Ladies and gentlemen,
Is it gauche to present a question, then answer it oneself? Perhaps, but I think I'll turn one of mine around. I asked: What is your favorite language moment in the play? (I've actually offered mine; it's Fr. Lawrence's "There art thou happy" speech.) But I've also located my least favorite language moment.
In Act 3, scene 1, Mercutio is dead, and Romeo is blaming himself and taking stock of the situation. He says,
O sweet Juliet,
Thy beauty hath made me effeminate
And in my temper softened valor's steel. (3.1.118-120)
I am often suspicious of reversals of the natural order. One hardens steel when one tempers it, but here tempering has softened it. This is un-natural and frequently unnatural things in Shakespeare are bad. (Visions of horses eating other horses and sparrows chasing after eagles in Macbeth come to mind.) How is it that Juliet is suddenly responsible for this unnatural thing?
The implication is that Romeo's valor has gone soft, too. But what is this "valor"? Is it a willingness to let Mercutio and Tybalt fight rather than attempt to stop them? What about the resolve to chase down Tybalt and slay him despite the fact that a) the Prince's punishment will doom Tybalt to death without Romeo's intercession, b) the Prince's punishment will doom Romeo to death if he does take action, c) Romeo's killing Tybalt will put his relation with Juliet (about whom he has recently said "come what sorrow can, / It cannot countervail the exchange of joy / That one short minute gives me in her sight") in jeopardy, or d) the desire to perpetuate a trivial but gruesome feud which has ancient roots no can remember and has been rekindled by an "airy word," that is by something of no substance? This hardly puts "valor" in a good light.
Is Shakespeare criticizing a young man's macho attitude about valor? Would the audience have cheered Romeo at this point -- you go, boy; avenge your best friend's death! Would they have agreed that his effiminateness is a little sickening?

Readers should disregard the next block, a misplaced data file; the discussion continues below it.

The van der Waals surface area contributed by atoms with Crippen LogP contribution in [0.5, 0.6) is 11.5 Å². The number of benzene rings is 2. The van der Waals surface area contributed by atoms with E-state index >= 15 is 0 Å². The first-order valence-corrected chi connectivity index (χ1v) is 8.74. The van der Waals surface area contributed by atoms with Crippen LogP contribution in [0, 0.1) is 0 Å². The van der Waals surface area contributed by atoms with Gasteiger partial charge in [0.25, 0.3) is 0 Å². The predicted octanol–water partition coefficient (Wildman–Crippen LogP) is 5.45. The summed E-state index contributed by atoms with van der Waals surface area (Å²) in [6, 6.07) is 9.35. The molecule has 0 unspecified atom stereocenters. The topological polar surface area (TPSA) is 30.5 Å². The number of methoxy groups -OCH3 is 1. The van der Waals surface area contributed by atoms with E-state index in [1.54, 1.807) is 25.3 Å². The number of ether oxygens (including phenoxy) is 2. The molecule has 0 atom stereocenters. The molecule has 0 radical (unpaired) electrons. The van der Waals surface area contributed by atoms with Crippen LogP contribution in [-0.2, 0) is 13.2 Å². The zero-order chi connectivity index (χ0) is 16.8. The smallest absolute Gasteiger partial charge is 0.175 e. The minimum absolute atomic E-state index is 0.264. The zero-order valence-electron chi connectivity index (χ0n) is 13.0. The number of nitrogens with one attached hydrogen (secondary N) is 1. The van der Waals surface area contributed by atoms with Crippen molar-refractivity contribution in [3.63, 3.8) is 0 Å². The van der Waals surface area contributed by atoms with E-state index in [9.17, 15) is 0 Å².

My students have watched a number of scenes from the big videos: Cukor, Castellani, Zeffirelli, and Luhrmann. They feel that the Zeffirelli is the most successful, devoted as it is to youth and passion, but when watching this particular scene, they find Leonard Whiting's Romeo whiny and childish as he jumps around trying to get his friends to stop fighting. So when he calls himself "effeminate" they see it as a moment of recognition that he has been ... well, a bit limp-wristed.
I am disturbed by this reaction. I think, however, that Shakespeare encourages it. (Later he has Fr. Lawrence refer to Romeo's tears as "womanish.") Here it is Juliet's beauty that has made a woman out of him. Should men turn their backs on attractive women lest we all be metaphorically castrated? And how, given how little true power she has, did Juliet suddenly become responsible for Mercutio's death?
This is the moment I really dislike Romeo. But I wonder, how much of the lines are a product of the Renaissance concept of gender, and how much is Romeo's flawed character? Do women, and the love they inspire, unman men? Assuming that valor is a valuable male trait, are men not men if they are in love? What does this do to the courtly concept of love? Where is Romeo's Petrarchan nature now?
From a modern perspective, Romeo is just sexist here, and a bit feckless, shifting as he is the blame for Mercutio's death to Juliet's beauty and its affect on him.
Earlier Romeo says, "I ne'er saw true beauty til this night." I find it shameful that even for Mercutio's sake, he may wish at this moment that he ne'er saw it at all.
Gerard Manley Hopkins and Shakespeare
3 hours ago